The General’s Final Resting Place

 

General Emilio Aguinaldo y Famy died on February 6, 1964, at the age of 94. He lived long enough to see his country attain the independence with a government based on democratic principles. His tomb lies on the grounds of his historic home facing the river.  

 

 

 

The Aguinado Mansion presents a glimpse into the architectural interest of Aguinaldo, his dedication to the veterans of the revolution, and his commitment as a democratic leader and a Filipino. 

 

Information source: Felice Prudente-Sta. Maria, Visions of the Possible

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19 CommentsLeave a comment

  1. Wow! Cool stuff! I am visiting there tomorrow. I am sure I will appreciate the Aguinaldo Shrine.

    Thanks. My research paid of after reading this.

    Cheers!

  2. [...] blog Traveler on Foot, written by couple Glen and Anne Marquez, described in detail the features of the two-storey house, [...]

  3. malapit lang ako dyan… i’ll visit it again one of these days… =D

  4. Sir, is it possible we exchange website links? I also blog about travel. My website is http://www.markaranga.com/

  5. hello, would like to know how much is the entrance fee at Aguinaldo shrine? :)

    • Entrance is free rowze. Amazing di ba?

      • wow thank sir! :)

  6. [...] blog Traveler on Foot, written by couple Glen and Anne Marquez, described in detail the features of the two-storey house, [...]

  7. [...] donatoroque Leave a comment Go to comments There is a very nice blog of the Aguinaldo Mansion in HERE. The Traveler On Foot blog has some photos of the mansion as it stands today. Filipinos know, of [...]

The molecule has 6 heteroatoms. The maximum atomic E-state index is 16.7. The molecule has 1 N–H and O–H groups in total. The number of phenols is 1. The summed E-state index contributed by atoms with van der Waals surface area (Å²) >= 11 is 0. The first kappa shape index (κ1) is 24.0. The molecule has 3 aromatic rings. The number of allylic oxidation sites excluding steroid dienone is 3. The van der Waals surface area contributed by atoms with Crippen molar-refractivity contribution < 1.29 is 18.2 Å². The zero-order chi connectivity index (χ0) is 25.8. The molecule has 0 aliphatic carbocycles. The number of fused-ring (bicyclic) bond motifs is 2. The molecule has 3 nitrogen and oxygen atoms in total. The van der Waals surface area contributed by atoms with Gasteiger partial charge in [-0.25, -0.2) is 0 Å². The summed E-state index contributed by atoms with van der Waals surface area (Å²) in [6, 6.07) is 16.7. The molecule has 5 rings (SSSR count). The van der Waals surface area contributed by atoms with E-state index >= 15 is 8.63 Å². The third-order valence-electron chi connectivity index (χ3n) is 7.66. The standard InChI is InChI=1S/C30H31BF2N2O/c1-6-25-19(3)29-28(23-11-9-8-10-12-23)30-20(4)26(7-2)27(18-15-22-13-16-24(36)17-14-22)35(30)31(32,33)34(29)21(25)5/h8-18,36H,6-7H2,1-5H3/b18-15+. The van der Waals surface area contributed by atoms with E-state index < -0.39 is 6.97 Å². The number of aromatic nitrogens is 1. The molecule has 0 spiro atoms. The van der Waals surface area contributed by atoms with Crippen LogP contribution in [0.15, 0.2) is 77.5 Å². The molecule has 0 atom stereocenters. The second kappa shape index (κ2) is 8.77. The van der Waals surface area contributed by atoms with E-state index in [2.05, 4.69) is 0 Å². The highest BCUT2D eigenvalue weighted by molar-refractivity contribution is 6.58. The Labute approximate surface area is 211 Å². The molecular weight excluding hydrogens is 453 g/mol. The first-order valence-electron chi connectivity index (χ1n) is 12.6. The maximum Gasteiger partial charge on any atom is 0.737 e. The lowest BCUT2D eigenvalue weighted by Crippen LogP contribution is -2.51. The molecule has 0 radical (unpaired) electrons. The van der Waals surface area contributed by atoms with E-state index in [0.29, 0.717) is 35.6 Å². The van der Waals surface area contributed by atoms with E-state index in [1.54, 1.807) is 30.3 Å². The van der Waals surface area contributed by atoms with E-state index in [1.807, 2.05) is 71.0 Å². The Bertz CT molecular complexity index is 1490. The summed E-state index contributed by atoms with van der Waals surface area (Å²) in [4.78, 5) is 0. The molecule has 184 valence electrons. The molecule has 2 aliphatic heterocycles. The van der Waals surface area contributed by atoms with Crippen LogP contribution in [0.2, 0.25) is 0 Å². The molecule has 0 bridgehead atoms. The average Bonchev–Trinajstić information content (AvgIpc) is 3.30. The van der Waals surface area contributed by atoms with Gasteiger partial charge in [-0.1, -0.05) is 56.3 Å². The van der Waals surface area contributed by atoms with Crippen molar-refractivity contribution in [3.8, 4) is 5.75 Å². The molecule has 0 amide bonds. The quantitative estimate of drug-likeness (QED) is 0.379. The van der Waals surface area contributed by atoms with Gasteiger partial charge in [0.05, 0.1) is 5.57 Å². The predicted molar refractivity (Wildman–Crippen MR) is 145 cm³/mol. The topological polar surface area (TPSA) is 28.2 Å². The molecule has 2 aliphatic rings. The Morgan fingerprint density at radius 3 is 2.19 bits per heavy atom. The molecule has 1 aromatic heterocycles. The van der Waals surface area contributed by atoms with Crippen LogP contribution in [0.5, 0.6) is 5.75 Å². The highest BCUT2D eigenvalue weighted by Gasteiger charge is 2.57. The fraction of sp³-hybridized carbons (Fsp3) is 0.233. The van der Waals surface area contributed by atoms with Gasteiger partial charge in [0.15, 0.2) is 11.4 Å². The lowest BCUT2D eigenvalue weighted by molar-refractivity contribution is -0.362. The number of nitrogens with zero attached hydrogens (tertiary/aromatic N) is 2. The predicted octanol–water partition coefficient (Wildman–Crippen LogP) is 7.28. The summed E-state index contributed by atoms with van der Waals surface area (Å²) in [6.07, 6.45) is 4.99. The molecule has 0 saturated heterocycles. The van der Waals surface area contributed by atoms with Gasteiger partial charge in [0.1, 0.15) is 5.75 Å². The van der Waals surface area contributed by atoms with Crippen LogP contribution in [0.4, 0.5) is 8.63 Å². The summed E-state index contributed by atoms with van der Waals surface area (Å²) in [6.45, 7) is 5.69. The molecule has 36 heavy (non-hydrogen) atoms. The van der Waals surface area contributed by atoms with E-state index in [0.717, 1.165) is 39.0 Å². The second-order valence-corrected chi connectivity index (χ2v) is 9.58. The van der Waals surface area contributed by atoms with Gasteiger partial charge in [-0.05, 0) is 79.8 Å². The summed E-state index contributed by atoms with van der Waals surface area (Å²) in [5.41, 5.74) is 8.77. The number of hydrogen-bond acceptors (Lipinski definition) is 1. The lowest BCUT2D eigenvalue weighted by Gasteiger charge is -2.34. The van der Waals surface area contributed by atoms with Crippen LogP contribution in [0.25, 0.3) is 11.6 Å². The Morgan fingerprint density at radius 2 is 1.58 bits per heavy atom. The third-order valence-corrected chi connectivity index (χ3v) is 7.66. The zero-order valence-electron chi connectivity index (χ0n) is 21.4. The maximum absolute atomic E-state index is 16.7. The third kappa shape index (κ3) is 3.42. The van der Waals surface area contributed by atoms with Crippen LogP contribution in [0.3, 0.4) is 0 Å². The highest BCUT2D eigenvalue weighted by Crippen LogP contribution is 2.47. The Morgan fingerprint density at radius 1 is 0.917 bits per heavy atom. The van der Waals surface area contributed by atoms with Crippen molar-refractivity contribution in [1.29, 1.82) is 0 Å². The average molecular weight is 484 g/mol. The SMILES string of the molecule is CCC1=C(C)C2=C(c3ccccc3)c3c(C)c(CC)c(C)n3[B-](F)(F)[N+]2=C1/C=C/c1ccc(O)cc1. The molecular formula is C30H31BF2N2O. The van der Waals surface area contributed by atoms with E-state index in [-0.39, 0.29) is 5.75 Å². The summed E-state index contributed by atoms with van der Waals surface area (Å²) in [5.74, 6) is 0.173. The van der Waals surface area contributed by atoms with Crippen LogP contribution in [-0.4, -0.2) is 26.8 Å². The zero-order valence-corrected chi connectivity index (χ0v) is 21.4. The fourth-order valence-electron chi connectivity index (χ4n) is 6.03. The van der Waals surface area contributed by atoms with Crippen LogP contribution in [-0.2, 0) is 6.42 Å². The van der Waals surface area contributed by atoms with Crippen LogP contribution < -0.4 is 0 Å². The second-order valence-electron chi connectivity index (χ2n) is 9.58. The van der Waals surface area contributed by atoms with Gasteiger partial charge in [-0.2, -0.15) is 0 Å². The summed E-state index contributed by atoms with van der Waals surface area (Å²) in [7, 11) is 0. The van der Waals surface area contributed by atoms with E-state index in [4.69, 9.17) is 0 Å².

8. i went to visit this place about two sundays ago, and it was surprising how the place seems not to be guarded well. there was only one guard at the main entrance near the gate. inside the house – there was hardly anyone who seemed to guide and advise the students to be orderly, at least.
    there were like ten busloads of students/excursionists who went to troop down the historic mansion that day – and it was just total downright chaos. i was really lookin at the kids and the disregard they have for the place.they were running all over the place, sitting and standing on the old benches. even taking their photos beside the tomb of gen aguinaldo, almost climbing on top of it.
    the rooms, furnitures, and that grave should be cordoned well – if we would want others to appreciate this piece of history in the future.

    • I understand your point alex. I believe there is funding allocated for security and preservation of heritage sites.

  9. Wow, is all I can say. He was truly one great statesman. Mabuhay ang ala-ala ni Aguinldo.

    • Gen. Aguilnaldo left us his home are his legacy Dino.

  10. thanks for this information it helps a lot! ;)

    • There is this book by Ino Manalo about the Aguinaldo Mansion Marivil. I recommend this book for those who want to learn comprehesive information about the mansion and its owners. The book should be available in the musuem’s gift shop at a very minimal price.

  11. I admire such homes like this….. hoping 1 day i can visit his house

  12. awesome, someday maybe build some homes like this

  13. I admire Pres. Emilio Aguinaldo…..i wish i can visit his ancestral home.

    • ex- president..